N Engl J Med. 2004;351:1849; Salvarini C, Cantini F, Hunder GG. Polymyalgia rheumatica and giant cell arteritis. Lancet. 2008;372:234; Smetana GW, Shmerling RH. Does this patient have temporal arteritis? JAMA. 2002;287:92; Ropper AH, Gorson KC. Clinical practice. Concussion. N Engl J Med. 2007;356:166. American College of Physicians. Neurology—MKSAP 16. Philadelphia, 2012.


Primary headaches include migraine, tension, cluster, and chronic daily headaches; secondary headaches arise from underlying structural, systemic, or infectious causes such as meningitis or subarachnoid hemorrhage and may be life-threatening.4–6

Look for important signs (“red flags”) that warn of headaches needing prompt investigation.

The International Classification of Headache Disorders, now in its second iteration, continues to evolve.5,7–9

Headache Warning Signs

  • Progressively frequent or severe over a 3-month period
  • Sudden onset like a “thunderclap” or “the worst headache of my life”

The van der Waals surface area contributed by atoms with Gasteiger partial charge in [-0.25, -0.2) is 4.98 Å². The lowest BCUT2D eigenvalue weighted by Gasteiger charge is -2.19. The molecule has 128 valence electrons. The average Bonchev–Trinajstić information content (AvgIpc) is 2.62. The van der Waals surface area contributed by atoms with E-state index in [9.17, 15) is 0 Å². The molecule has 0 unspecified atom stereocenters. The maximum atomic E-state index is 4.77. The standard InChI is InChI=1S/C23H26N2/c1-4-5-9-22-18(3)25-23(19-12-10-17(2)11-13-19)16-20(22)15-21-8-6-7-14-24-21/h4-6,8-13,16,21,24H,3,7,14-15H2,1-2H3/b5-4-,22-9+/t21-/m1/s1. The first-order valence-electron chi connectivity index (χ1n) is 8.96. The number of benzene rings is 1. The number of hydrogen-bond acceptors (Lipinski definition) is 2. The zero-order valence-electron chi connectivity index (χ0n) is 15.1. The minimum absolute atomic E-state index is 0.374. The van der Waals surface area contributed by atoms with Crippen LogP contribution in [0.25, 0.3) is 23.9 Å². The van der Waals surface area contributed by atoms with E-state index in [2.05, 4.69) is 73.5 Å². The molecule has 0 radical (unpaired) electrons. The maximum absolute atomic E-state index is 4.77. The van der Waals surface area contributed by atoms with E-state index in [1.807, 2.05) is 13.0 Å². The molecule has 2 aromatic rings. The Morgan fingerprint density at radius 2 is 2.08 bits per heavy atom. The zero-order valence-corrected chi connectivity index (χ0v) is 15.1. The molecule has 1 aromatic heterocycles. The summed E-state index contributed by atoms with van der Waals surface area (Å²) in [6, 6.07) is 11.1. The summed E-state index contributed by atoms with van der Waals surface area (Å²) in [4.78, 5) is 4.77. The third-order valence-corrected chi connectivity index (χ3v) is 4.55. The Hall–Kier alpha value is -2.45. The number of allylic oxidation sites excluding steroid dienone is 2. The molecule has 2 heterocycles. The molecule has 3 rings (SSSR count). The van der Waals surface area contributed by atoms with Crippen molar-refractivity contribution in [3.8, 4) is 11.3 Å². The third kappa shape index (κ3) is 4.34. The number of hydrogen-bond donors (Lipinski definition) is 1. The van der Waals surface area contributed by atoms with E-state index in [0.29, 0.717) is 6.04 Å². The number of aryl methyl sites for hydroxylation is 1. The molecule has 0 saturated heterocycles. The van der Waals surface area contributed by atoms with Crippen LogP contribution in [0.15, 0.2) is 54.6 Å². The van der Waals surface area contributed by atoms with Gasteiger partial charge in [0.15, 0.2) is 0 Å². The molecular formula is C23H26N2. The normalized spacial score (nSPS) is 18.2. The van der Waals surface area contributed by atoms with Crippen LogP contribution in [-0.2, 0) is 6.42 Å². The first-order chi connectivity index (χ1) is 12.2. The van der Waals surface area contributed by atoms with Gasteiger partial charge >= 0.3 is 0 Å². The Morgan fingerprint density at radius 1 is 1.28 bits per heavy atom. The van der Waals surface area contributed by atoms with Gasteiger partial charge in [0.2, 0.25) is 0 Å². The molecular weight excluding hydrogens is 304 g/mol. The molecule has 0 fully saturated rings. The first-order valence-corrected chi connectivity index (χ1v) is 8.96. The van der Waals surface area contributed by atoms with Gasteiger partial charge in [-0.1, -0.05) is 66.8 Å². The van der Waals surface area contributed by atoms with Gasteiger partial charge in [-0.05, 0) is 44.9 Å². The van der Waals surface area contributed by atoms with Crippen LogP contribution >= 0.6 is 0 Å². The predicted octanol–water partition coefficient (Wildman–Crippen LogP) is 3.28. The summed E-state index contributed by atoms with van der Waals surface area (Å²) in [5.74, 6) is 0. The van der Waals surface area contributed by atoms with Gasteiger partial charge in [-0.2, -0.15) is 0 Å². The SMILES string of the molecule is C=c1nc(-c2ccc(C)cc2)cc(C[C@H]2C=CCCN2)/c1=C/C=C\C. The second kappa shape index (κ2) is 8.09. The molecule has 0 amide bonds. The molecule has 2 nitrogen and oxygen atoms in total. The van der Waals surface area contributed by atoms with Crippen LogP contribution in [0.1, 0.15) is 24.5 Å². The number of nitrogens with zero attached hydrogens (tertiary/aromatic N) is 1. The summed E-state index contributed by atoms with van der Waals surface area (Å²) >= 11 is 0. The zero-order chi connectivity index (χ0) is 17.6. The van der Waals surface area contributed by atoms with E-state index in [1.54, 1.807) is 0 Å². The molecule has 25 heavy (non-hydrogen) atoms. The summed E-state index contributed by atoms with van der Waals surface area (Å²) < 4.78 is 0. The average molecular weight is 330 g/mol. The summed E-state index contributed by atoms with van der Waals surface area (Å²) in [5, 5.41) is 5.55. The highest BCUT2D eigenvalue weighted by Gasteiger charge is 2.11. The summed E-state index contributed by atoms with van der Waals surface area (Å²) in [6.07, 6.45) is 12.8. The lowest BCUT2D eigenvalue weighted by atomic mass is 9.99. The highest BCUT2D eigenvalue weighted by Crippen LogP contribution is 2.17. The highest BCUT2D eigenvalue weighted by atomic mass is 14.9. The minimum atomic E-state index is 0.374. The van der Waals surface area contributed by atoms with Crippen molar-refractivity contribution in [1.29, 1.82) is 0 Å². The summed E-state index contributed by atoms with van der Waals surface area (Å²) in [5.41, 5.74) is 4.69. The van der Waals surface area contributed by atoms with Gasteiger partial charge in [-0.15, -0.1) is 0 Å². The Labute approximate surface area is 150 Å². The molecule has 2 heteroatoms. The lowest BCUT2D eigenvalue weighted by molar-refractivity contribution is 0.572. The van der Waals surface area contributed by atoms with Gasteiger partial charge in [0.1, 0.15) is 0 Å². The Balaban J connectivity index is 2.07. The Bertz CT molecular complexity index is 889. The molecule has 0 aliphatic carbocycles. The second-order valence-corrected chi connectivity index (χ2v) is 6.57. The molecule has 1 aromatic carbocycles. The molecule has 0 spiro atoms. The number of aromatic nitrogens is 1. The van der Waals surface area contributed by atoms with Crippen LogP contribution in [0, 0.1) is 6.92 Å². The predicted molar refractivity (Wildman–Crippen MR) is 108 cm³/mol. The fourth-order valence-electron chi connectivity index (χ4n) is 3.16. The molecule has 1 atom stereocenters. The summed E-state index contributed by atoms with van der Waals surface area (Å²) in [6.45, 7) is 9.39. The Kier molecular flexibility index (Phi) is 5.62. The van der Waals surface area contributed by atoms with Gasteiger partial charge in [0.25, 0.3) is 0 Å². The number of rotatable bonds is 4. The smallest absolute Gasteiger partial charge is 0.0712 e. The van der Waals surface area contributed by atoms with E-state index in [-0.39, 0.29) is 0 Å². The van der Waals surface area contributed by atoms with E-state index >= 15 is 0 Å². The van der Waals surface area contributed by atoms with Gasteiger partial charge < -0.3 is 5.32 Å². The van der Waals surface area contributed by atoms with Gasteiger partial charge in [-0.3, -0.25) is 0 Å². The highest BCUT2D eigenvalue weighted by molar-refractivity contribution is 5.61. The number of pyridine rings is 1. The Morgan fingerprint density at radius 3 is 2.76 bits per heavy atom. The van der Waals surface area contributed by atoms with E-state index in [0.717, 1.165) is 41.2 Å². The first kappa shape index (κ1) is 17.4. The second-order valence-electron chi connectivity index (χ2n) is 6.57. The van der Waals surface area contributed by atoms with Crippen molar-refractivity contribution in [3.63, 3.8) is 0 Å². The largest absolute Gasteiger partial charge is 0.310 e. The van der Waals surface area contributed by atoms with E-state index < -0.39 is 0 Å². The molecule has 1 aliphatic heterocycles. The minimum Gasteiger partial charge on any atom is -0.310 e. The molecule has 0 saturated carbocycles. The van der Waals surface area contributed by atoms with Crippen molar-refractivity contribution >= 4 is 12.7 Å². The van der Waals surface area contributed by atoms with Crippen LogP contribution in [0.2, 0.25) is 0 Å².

• New onset after age 50 years
  • Aggravated or relieved by change in position
  • Precipitated by Valsalva maneuver or exertion
  • Associated symptoms of fever, night sweats, or weight loss
  • Presence of cancer, HIV infection, or pregnancy
  • Recent head trauma
  • Change in pattern from past headaches
  • Lack of a similar headache in the past
  • Associated papilledema, neck stiffness, or focal neurologic deficits

Thunderclap headaches reaching maximal intensity over several minutes occur in 70% of patients with subarachnoid hemorrhage, and are often preceded by a sentinel leak headache from a vascular leak into the subarachnoid space.10


The three most important attributes of headache are its severity, its chronologic pattern, and its associated symptoms. Is the headache severe and of sudden onset? Does it intensify over several hours? Is it episodic? Or is it chronic or recurring? Is there a recent change in its pattern? Does the headache recur at the same time every day? What other symptoms, especially weakness or numbness in an arm or leg?